Canadian employers have boosted payrolls in seven of eight months this year, but cracks are starting to show in the country's job creation.
The economy churned out 35,800 jobs last month, but the gains stemmed from a seasonal rebound in the hiring of teachers. Without the bump in education, the economy would have shed about 32,000 positions as the key private sector cut jobs for the second month in a row.
The jobless rate, meanwhile, ticked up to 8.1 per cent from 8 per cent as more job-seekers entered the work force.
The lacklustre employment picture in August followed employment losses in July, showing hiring has slowed sharply after an average monthly increase of 51,000 jobs in the first six months of the year. And fading government stimulus, a cooling housing market, tapped-out consumers and public sector cost-cutting suggest future hiring will remain muted, with the jobless rate likely to stick around the 8-per-cent mark, economists said.
"It's going to be a tough slog from a job creation perspective over the next three to six months," said Derek Burleton, deputy chief economist at Toronto-Dominion Bank. "It all fits into our view that despite the nice rebound in output and employment in the early stages of the recovery, it's going to be a very slow improvement in economic conditions."
Job growth isn't the only slowing part of the economy. The housing market is easing, while a report earlier this week showed weaker U.S. demand is denting Canadian exports. Economic growth is likely to stay around 2 per cent, Mr. Burleton said.
Canada's labour market may be softening, but it's a stark contrast to its U.S. neighbour, where the jobless rate is stuck near the 10-per-cent mark and it will take years to replace the millions of jobs that evaporated during the recession. In Canada, all of the losses have been recouped within four quarters.
Still, Canada's jobless rate is about two percentage points higher than it was two years ago, and more than 1.5 million people are out of work, Friday's Statistics Canada report showed. Conditions remains tough for many Canadians trying to find work. Manufacturing employment is now hovering near its lowest level in 34 years.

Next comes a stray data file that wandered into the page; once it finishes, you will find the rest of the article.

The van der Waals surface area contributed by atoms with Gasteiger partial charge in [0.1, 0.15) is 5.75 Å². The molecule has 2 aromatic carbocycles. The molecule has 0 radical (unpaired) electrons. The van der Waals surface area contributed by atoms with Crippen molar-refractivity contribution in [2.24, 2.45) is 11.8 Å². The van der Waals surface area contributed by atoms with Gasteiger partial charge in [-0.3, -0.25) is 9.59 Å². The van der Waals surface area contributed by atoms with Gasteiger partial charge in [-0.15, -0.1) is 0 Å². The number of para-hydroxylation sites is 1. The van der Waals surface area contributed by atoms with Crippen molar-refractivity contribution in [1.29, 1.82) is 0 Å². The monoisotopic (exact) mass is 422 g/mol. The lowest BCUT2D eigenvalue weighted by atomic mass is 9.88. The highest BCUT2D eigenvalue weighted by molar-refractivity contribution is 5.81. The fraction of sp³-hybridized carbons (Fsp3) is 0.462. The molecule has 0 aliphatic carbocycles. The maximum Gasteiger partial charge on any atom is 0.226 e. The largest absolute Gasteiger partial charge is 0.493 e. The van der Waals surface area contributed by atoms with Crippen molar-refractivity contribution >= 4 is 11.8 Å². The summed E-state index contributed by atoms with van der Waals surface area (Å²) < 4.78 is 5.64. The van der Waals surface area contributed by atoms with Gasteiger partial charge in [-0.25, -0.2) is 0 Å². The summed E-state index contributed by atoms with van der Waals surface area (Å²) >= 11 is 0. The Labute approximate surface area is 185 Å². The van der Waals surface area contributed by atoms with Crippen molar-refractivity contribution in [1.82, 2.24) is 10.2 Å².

"I would characterize it as lumpy," said Jeff Aplin, chief operating officer of David Aplin Recruiting in Calgary. "In some areas, like the energy sector, we have a return to healthy hiring. But other areas are still lagging … employers are patient, picky and slow and don't want to rush into hiring."
Recent grads are having a particularly hard time as employers opt for more-experienced workers, he noted, and the numbers bear that out. The jobless rate among students this summer was 16.8 per cent, and the average number of hours worked was among the lowest on record.
Surveys on hiring intentions underscore how many companies are in a holding pattern. About 70 per cent of Canadian companies see no change in their head count in the coming months, according to separate surveys this week by employment services firm Manpower Canada and the Canadian Federation of Independent Business.
There are bright spots. Hiring is robust in Quebec and Saskatchewan while wages continue to post solid gains. Many companies are forging ahead with expansion plans. Warner Bros. Interactive Entertainment, for example, is hiring game developers in Montreal, while mortgage lender Home Capital Group has hired dozens of people for various roles and plans to add more by year's end.
A sustainable job recovery will require the private sector to "pull up their boot straps and jump on the hiring bandwagon to decrease the unemployment rate," IHS Global Insight economists Brian Bethune and Arlene Kish said in a report.